• Discovering a cure was a separate (community) event, requiring much player time and involvement. Actually getting cured took a non-trivial amount of time and resources on the part of the "sick" player. ... and the character could get reinfected a short period after taking the cure. (A permanent cure was eventually discovered, which took MORE resources...)
    Also unlike WoW, ATITD is very much a social game. Introduce, then, something that produces highly negative consequences to social interaction, and you get ... a lot of people leaving a game that is no longer fun.

    On the other hand, I expect the reactions by the people who didn't leave were perhaps even closer to those in the real world than in WoW, because of its social aspects.

    And for those of you who haven't heard of the game before, I should point out that the nature of the game (no combat) and the social ecology tends to select for cooperative behavior. ... and long attention spans...
  • Virtual environment is not good unless you don't actually include the fact that real people are playing a game. In the case of WoW, people intentionally brought the plague back to the various cities. Why? Because it's absolutely hilarious to watch everyone in a city die almost instantly.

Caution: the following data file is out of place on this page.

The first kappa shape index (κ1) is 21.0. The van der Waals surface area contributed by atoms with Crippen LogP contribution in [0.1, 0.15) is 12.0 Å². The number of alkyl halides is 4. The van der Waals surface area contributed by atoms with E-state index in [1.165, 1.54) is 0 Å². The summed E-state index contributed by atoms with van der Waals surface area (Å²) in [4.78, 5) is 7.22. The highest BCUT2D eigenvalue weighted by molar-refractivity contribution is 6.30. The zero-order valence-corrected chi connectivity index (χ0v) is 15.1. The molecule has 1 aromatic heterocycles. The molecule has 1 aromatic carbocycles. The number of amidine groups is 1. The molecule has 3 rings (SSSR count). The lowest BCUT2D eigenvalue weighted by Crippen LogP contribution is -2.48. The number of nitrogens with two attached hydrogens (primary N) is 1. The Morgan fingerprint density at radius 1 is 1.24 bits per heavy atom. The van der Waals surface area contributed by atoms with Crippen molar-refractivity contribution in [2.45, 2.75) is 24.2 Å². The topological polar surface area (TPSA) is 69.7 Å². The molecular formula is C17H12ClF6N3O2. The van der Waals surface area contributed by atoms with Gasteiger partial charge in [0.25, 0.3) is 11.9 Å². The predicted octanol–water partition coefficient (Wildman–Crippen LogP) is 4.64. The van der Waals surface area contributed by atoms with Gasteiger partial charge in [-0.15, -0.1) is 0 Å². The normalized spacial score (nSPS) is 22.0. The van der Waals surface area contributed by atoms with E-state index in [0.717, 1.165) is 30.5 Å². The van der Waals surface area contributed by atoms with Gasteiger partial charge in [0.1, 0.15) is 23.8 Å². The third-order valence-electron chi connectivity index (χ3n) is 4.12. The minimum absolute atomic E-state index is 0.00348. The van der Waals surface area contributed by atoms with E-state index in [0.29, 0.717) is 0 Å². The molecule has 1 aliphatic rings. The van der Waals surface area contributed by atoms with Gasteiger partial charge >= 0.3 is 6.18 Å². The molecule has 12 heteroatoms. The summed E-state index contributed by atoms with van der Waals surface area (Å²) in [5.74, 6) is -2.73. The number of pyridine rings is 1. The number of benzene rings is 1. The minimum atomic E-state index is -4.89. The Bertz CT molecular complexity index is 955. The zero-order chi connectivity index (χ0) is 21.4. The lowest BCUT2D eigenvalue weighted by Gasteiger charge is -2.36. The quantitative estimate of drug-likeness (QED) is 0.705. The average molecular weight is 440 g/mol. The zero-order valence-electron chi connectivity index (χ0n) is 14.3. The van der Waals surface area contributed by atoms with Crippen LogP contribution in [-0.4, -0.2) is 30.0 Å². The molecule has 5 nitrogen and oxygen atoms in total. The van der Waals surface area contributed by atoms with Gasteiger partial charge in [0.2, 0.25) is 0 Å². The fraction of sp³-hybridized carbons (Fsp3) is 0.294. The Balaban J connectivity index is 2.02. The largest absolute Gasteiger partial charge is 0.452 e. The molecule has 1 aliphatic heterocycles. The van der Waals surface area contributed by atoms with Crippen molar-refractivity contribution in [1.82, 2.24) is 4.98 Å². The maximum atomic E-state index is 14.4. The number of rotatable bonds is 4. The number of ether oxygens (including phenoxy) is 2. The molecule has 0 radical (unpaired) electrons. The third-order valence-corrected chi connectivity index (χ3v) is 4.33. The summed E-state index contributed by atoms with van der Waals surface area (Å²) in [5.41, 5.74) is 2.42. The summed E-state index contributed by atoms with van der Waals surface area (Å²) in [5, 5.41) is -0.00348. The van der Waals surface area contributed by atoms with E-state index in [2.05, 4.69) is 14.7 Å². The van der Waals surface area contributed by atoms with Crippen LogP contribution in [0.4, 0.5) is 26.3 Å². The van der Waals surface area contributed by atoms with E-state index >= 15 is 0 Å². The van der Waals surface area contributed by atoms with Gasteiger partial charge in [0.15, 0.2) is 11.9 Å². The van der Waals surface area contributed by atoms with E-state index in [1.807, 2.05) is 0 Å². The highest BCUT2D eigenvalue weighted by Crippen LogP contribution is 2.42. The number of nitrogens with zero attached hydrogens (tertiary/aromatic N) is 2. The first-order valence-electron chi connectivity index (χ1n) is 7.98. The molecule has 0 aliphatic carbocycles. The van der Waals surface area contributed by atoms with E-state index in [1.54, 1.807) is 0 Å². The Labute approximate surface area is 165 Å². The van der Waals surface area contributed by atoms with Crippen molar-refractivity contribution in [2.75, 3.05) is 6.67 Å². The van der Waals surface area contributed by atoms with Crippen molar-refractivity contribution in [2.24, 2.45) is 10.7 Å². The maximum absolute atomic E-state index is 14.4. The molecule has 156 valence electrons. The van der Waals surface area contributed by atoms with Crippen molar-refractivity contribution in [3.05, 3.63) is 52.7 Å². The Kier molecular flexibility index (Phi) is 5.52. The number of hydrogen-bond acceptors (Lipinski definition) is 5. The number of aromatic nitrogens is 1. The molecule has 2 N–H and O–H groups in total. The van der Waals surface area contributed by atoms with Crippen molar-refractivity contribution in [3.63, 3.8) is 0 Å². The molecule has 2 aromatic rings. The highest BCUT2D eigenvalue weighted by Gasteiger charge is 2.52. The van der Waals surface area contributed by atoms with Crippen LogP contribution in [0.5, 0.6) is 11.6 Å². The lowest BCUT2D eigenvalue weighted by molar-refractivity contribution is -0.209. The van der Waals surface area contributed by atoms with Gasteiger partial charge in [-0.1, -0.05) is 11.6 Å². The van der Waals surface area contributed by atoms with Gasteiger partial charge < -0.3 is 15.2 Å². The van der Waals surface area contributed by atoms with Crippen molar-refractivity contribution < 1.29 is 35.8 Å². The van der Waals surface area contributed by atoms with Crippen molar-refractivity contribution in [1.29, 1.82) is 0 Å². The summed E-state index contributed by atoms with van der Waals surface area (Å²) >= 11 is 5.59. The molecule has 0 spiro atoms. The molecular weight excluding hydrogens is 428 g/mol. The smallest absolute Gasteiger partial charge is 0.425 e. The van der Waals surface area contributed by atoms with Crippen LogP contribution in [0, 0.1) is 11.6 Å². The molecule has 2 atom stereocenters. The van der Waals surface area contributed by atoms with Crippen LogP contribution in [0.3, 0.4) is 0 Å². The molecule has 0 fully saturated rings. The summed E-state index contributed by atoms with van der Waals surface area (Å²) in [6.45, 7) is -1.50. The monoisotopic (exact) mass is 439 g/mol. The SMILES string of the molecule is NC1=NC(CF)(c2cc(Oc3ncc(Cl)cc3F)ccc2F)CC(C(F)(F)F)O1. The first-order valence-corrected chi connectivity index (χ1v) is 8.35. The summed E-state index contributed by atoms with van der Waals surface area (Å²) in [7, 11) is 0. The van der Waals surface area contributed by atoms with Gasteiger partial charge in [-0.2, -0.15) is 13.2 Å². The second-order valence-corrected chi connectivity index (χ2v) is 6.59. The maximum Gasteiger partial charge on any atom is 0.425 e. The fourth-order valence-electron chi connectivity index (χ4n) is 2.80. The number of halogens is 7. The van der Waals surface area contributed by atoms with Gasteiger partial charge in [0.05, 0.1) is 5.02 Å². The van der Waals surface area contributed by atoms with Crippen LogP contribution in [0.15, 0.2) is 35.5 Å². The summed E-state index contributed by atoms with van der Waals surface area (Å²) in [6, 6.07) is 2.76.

This would be why one server dragged Kazzak all the way to Stormwind. Just to see what would happen and to kill everyone.

    The virtual world that they speak of would have to have the players NOT know that there was a plague
  • Ig Nobel Prize. (Score:2, Interesting)

    by SYSS Mouse (694626)
    I think someone should nominate Blizzard and the scientists for the Ig Nobel Prize.
  • Unfortunately -- though a really neat idea! -- you will not conjure up "real world" reaction scenarios from an MMORPG disease. Remember, you are dealing with entities that fearlessly shoot fireballs at dragon whelps, ride hippogriffins hundreds of feet above the ground and jump off dwarven damns just to see how far down you can fall.

    The "death" penalty in WoW is gentle -- that's part of the game's attraction, but detrimental to this type of experimentation. You can slightly increase the effectiveness of
  • Pedro Zamora. anybody? no? bad joke? I kid!